Grading the Job Applicant’s Excel Test
After you send your own Excel test via email or have the applicant take the test in person, you need to set aside time to grade the test. With our sample test provided, you have the answer sheet available to you, so you just need to compare that to the applicant’s answers.
You will need to compare the test results for each applicant. It’s crucial that you provide the same test to every applicant so you can compare apples to apples. Also, pay attention to individual questions, not just the final score. Some applicants may score lower overall but have more proficiency in the area you need.
Alternative Testing Options
If you don’t want to download our free Excel test and answer sheet, there are other options available to you.
Indeed provides free applicant screening tools for many skills, including Excel. Besides the option to ask applicants about their Excel skills, you can have Indeed test each candidate on their level of proficiency.
This helps you in two ways:
- Indeed will automatically reject any applicant who fails the Excel test
- You can see the level of proficiency of each applicant who passes
However, you will not have the ability to customize the Indeed Excel test in any way or evaluate an applicant’s test performance in person.
There are companies that will sell you an Excel test, along with an answer page. You can either purchase a specific test you download and send to applicants, or you can purchase access to a link that you can email to applicants. Of these options, sending a link is the most efficient for you since you simply get the results back and do not have to grade the test yourself.
However, these Excel tests can be expensive. Some are integrated into more comprehensive HR software, like IBM’s ProveIt, which starts at $5,000 per month. A more affordable option, EmployTest, has plans starting at $149. Depending on your business needs and how frequently you plan to hire, purchasing Excel tests can get expensive.
When to Give an Excel Test for Job Applicants
The right time to give your Excel test can vary based on the job you’re hiring for and how many applicants you get. The most logical time to have job applicants complete an Excel test is as part of applicant screening during the interview process. You have the candidate’s commitment at this point as they have learned they are in the running for the job and have been selected for an interview.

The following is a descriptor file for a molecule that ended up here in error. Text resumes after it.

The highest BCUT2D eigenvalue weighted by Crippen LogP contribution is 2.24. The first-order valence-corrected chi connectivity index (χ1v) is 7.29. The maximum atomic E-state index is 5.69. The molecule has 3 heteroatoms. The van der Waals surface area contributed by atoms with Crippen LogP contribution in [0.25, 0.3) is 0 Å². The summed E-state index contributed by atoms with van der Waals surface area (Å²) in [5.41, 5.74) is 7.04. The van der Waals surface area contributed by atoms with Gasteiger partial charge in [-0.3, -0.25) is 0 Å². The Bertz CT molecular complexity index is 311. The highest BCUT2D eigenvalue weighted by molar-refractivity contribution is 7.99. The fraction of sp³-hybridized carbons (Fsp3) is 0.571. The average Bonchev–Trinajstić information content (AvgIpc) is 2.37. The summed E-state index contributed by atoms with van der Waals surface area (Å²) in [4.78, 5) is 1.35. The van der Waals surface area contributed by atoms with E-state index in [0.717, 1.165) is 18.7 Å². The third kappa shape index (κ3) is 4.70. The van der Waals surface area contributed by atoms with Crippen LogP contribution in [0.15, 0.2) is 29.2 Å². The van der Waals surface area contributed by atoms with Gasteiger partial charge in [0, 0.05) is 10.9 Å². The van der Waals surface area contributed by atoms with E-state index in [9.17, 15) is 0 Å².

When scheduling an interview, I like to send a test and give the applicant a window of time to return the test, usually two business days. First, this shows me if the applicant is serious about the job by completing the test. Second, it allows me to ask questions about their proficiency during the interview based on the Excel test results.
According to a SHRM article citing several studies, between 50%-60% of job applicants will not apply or will abandon an application because of its length. Here’s why: Over 60% of all job candidates apply on their phone or a tablet, surpassing the amount who use a laptop or desktop computer.
Because job applicants are less likely to complete a lengthy application or take an Excel test on their phone, you’re better off collecting vital information at this stage and saving the Excel test for later in the application process. Asking one or two questions about an applicant’s Excel experience is a good idea, though you shouldn’t rely on their answer without verifying through a test.
The testing method that works best for you might differ from another company. Your testing methods might even vary from role to role. But when Excel skills are important to the position, you must verify a job applicant’s Excel skills. The best way to do that is through a practical exam.
My recommendation is to use our free template and modify it to best fit your needs. Because you can add real examples based on your business, you can test on items that job applicants may face working for your company. Grading the test can take time but it ensures that you know exactly what Excel skills each applicant has so you can make the right hiring decision.